Compared with those identified by auto-searching methods, type I duplicates identified by hand-searching methods had a significantly higher prevalence of different and wrong items (different items: 2371/2385 versus 1046/1046, p = 0.008; wrong items: 47/2385 versus 498/1046, p<0.0001).

Budd-Chiari syndrome literatures

Overall, 11403 papers were identified via the three databases, including 5894 from PubMed database, 5278 from EMBASE database, and 231 from Cochrane library database (Figure 1B).

Auto-searched duplicates.

3275 papers were identified and verified as auto-searched duplicates, including 1635 index papers and 1640 redundant papers (Table 3). The prevalence of auto-searched redundant papers was 14.4% (95%CI: 13.7%–15.0%).

Of 3263 type I duplicates, 18 had the completely same items between index and redundant papers. The remaining 3245 duplicates had at least one different item between index and redundant papers. Publication date (94.7%, 3091/3263) was the most commonly different item, followed by journal’s name (87.3%, 2847/3263), title (31.0%, 1011/3263), page (4.7%, 154/3263), issue (4.1%, 133/3263), author (0.9%, 28/3263), and volume (0.6%, 20/3263) (Table 2). Only 0.9% (30/3263) of duplicates were considered unacceptable due to wrong information. Page (0.9%, 30/3263) was the most commonly wrong item, followed by issue (0.6%, 18/3263), volume (0.5%, 16/3263), publication date (0%, 0/3263), journal’s name (0%, 0/3263), title (0%, 0/3263), and author (0%, 0/3263).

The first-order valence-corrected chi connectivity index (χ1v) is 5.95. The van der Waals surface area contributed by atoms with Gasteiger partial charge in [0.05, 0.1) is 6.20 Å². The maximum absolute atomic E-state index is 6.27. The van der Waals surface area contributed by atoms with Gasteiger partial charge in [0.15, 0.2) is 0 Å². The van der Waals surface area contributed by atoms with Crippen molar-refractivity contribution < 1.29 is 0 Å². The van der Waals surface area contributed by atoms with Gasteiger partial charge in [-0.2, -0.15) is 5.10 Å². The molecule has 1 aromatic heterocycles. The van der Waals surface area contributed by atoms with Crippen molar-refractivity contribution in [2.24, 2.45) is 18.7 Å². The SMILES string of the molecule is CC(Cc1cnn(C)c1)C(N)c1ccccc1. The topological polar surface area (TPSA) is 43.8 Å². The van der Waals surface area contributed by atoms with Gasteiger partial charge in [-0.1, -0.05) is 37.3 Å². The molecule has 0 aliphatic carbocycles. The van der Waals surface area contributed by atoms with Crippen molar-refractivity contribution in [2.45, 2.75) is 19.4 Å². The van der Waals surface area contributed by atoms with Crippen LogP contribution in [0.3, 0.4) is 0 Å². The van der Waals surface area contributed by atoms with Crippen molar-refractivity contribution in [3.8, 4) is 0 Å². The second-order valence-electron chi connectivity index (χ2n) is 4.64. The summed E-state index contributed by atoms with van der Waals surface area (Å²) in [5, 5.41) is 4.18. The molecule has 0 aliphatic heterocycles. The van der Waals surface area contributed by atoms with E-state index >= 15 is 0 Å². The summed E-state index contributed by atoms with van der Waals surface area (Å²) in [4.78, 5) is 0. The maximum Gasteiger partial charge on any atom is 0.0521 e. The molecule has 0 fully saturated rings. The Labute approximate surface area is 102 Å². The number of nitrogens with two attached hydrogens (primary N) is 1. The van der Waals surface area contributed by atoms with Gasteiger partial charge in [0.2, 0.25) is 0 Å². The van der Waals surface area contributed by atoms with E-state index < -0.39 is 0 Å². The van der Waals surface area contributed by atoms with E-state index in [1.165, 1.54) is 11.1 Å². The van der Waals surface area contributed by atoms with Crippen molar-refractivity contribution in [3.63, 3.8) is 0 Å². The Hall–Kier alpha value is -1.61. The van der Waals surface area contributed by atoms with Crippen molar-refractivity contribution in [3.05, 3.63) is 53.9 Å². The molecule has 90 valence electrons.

EMBASE database had the highest proportion of wrong information regarding page, issue, and volume items (Figure 2C).

Hand-searched duplicates.

After 1640 auto-searched redundant papers were removed, 2064 papers were further identified as hand-searched duplicates, including 1025 index papers and 1039 redundant papers (Table 3). The prevalence of hand-searched redundant papers was 9.1% (95%CI: 8.6%–9.6%).